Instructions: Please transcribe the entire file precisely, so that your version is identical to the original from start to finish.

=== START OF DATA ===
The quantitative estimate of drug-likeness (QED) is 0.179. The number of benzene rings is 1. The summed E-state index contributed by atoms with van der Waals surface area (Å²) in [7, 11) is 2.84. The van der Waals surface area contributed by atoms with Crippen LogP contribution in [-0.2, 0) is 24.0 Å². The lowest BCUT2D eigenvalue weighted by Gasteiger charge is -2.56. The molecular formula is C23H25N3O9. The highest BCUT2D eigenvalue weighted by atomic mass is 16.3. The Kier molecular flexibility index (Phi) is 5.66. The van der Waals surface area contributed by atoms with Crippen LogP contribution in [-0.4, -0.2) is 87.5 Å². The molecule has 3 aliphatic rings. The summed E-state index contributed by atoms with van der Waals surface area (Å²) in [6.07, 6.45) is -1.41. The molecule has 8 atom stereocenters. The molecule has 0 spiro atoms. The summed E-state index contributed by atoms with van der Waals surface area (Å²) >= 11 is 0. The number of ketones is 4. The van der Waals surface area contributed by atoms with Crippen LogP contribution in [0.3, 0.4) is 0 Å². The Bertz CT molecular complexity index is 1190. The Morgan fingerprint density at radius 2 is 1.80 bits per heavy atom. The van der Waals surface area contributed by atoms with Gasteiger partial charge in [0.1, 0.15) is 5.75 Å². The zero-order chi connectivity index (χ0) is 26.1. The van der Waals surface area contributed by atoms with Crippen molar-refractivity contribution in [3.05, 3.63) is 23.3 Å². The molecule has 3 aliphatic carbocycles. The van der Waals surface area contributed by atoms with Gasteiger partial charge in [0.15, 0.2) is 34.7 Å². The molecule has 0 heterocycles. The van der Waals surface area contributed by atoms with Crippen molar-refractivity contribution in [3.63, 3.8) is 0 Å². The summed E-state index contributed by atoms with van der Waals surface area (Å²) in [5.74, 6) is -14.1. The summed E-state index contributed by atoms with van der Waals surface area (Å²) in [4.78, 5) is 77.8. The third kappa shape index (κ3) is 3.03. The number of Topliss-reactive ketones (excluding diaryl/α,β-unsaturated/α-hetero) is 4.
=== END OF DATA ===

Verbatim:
The quantitative estimate of drug-likeness (QED) is 0.179. The number of benzene rings is 1. The summed E-state index contributed by atoms with van der Waals surface area (Å²) in [7, 11) is 2.84. The van der Waals surface area contributed by atoms with Crippen LogP contribution in [-0.2, 0) is 24.0 Å². The lowest BCUT2D eigenvalue weighted by Gasteiger charge is -2.56. The molecular formula is C23H25N3O9. The highest BCUT2D eigenvalue weighted by atomic mass is 16.3. The Kier molecular flexibility index (Phi) is 5.66. The van der Waals surface area contributed by atoms with Crippen LogP contribution in [-0.4, -0.2) is 87.5 Å². The molecule has 3 aliphatic rings. The summed E-state index contributed by atoms with van der Waals surface area (Å²) in [6.07, 6.45) is -1.41. The molecule has 8 atom stereocenters. The molecule has 0 spiro atoms. The summed E-state index contributed by atoms with van der Waals surface area (Å²) >= 11 is 0. The number of ketones is 4. The van der Waals surface area contributed by atoms with Crippen LogP contribution in [0.3, 0.4) is 0 Å². The Bertz CT molecular complexity index is 1190. The Morgan fingerprint density at radius 2 is 1.80 bits per heavy atom. The van der Waals surface area contributed by atoms with Gasteiger partial charge in [0.1, 0.15) is 5.75 Å². The zero-order chi connectivity index (χ0) is 26.1. The van der Waals surface area contributed by atoms with Crippen molar-refractivity contribution in [3.05, 3.63) is 23.3 Å². The molecule has 3 aliphatic carbocycles. The van der Waals surface area contributed by atoms with Gasteiger partial charge in [0.15, 0.2) is 34.7 Å². The molecule has 0 heterocycles. The van der Waals surface area contributed by atoms with Crippen molar-refractivity contribution in [3.63, 3.8) is 0 Å². The summed E-state index contributed by atoms with van der Waals surface area (Å²) in [5.74, 6) is -14.1. The summed E-state index contributed by atoms with van der Waals surface area (Å²) in [4.78, 5) is 77.8. The third kappa shape index (κ3) is 3.03. The number of Topliss-reactive ketones (excluding diaryl/α,β-unsaturated/α-hetero) is 4.